It is good news that you are turning your attention to the subject of the irrational manner in which Americans celebrate their independence. I am sure you will not merely advocate the suppression of meaningless noise, and that you will indicate such fetes, ceremonies, pageants, and celebrations in general as are rational and instructive ; also, that you will hint at a broader and more inspiring use of the day than either arousing old and debasing international enmities or the display of indecent self-glorification.

As to the suppression of Fourth of July noise, with its dangers to nerve, limb, and life, the whole sensible population will wish you a continuance of that success which has followed your efforts on a narrower scale in the metropolis. I am reminded that in the sweet and peaceful valley from which I write the national holiday is looked forward to with apprehension, on account of the dreadful, sleep-scattering noises of the night and dawn before. On the Fourth, why should we not have music instead of noise, art, instead of gunpowder? Every community in the United States will have occasion to bless your name and memory if you can do something substantial toward making more quiet and more ennobling the anniversary of the day that gave the Republic birth.

Here, too, is a letter from Dr. Weir Mitchell :

If anything can be done to lessen the noise of the Fourth of July celebrations, it will also be efficient in lessening the amount of injuries inflicted by the desire of man and boy to make meaningless noises. Not only does it leave the Fourth of July as an annually recurrent unpleasant memory, but there is the same absurd tendency to extend the nuisance of noises into other days. Thus at present in this city, and I presume elsewhere, the first of the year is ushered in by a vast chorus of idiotic noises produced by steam-whistles, firecrackers, and horns, accompanied by a solemn bell-ringing, such as in old times called those who watched for the coming of the New Year to prayer.

That our Commissioner of Health fully recognizes the necessity of bringing about a saner mode of celebration is shown by the following letter :

Your plan to include, as part of the activities of the Society for the Suppression of Unnecessary Noise, the question of a more sensible celebration of the Fourth of July, meets with my most hearty approval. The long list of killed and wounded, which comes as the result of what should be a day of patriotic inspiration, is certainly appalling, and indicative of how far we have strayed from its true spirit.

Your efforts to induce the people of this country to celebrate its most joyous anniversary in a manner fitting and appropriate, provide an object which should enlist the sympathy and cooperation of all who have the welfare of their country at heart.

And finally . I offer this letter from the Hon. Henry L. West, Commissioner of the District of Columbia, which shows that even officialdom is willing to risk the charge of lack of patriotism, if by so doing our boys and girls may be saved from the horrors of a day of catastrophes:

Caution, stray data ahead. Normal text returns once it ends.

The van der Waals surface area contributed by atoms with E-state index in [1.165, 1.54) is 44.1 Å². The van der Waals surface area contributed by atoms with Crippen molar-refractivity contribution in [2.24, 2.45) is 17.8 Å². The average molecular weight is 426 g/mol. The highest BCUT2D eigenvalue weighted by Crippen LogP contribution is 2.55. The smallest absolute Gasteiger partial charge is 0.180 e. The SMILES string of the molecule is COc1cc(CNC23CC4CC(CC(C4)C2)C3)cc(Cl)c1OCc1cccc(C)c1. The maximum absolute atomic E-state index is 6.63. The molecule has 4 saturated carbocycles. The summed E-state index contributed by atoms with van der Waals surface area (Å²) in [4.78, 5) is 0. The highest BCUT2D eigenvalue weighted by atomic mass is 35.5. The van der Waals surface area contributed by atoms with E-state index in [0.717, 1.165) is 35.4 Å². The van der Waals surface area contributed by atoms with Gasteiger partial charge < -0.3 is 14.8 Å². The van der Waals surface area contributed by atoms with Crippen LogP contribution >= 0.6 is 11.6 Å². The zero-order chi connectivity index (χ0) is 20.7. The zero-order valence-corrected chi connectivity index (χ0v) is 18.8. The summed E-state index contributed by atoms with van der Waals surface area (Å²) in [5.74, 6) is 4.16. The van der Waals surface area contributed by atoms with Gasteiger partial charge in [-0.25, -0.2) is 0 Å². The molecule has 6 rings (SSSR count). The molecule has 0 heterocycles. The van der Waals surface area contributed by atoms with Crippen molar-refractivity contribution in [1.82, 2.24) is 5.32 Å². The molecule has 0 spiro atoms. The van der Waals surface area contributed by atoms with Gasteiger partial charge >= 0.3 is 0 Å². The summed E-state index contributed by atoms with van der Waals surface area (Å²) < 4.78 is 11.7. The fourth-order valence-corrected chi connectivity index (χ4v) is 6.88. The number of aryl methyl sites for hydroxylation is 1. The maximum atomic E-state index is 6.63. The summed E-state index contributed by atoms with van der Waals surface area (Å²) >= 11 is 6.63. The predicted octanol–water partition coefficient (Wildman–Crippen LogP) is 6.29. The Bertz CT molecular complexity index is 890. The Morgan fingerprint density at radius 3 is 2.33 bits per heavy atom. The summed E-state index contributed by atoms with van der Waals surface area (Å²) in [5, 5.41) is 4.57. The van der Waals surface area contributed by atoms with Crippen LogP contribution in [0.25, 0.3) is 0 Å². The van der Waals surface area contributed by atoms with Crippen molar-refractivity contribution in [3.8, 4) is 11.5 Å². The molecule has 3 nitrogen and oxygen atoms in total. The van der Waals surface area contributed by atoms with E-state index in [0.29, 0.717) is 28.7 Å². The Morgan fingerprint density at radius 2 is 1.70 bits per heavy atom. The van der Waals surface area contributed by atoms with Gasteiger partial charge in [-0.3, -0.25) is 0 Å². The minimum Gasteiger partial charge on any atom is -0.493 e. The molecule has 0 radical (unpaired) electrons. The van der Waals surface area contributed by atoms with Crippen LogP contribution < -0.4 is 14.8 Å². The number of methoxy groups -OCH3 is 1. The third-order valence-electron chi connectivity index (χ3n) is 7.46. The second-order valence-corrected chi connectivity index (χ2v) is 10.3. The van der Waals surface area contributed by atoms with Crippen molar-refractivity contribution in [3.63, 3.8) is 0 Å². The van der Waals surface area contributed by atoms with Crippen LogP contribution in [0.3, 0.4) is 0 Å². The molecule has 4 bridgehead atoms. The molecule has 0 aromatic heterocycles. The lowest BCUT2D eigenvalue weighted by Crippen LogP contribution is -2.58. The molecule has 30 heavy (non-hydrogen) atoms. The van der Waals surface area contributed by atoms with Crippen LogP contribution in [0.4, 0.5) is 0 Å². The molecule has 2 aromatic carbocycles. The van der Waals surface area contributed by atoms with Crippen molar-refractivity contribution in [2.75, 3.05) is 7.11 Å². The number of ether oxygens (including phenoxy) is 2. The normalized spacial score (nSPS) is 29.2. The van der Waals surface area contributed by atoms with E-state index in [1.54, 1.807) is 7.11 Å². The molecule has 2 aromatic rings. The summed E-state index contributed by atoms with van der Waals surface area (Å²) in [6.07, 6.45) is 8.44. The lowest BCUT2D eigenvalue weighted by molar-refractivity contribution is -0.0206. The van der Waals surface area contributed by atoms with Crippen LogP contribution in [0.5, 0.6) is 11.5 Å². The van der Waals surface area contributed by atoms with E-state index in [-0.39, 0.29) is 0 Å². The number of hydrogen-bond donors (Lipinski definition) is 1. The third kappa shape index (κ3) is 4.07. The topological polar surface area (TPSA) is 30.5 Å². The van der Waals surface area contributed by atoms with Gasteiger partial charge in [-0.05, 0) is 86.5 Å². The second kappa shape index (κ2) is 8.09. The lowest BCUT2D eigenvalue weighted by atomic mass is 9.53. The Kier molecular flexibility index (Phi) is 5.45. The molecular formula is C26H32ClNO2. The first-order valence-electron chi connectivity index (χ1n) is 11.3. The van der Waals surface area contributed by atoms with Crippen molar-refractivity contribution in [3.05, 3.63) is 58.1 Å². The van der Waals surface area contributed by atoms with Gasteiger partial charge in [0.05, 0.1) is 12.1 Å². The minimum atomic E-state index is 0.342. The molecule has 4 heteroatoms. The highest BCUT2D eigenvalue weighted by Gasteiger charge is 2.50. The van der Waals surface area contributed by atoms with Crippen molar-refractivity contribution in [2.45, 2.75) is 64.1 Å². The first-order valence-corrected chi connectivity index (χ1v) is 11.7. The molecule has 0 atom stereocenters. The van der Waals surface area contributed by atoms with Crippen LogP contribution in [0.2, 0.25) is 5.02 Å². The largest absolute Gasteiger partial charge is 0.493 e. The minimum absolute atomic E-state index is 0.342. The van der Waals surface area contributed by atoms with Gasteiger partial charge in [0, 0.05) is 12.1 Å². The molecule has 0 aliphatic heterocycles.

I am thoroughly in sympathy with any movement which will result in decreasing the habit of carelessly using gun-powder on the Fourth of July and which will also result in a more quiet celebration of the day.

In Washington the authorities have already taken a step in the right direction in forbidding the explosion of the so-called giant firecrackers, nor is it allowable to place torpedoes on the street railway tracks.

I believe that the Fourth of July can be celebrated with as much patriotism and more sanity if the wanton use of gunpowder on that day is condemned.

And now, before taking up the question of what might be suggested as a more reverent and appropriate mode of honoring our day of days, let us look back a hundred years or so, and see how our first national birthdays were kept. Here it is encouraging to learn that nothing resembling in the least our wild orgy of noise was dreamed of. Indeed, had such a suggestion been breathed to the sons and daughters of our Revolutionary heroes, they would probably have felt that the plan savored more of China, the land of noise and the home of the firecracker, than of their own country, and have been profoundly shocked at the mere idea that such an anniversary could receive so murderous a recognition. A glance over the time-yellowed pages of the Evening Post, printed more than a century ago, or those of the New York Packet, which was old when the Post was young, shows how differently the Fourth was observed by those who had seen burst into full flower that glorious patriotism which had given it birth. The proclamations, announcements, poems, and advertisements which appeared in those July days of long ago are touching in their patriotic, though grandiloquent, fervor. Here, for instance, is a bit from an announcement of the Tammany Association which appeared in the " Season 0f Fruit, Year of the Discovery, 310" (July 1)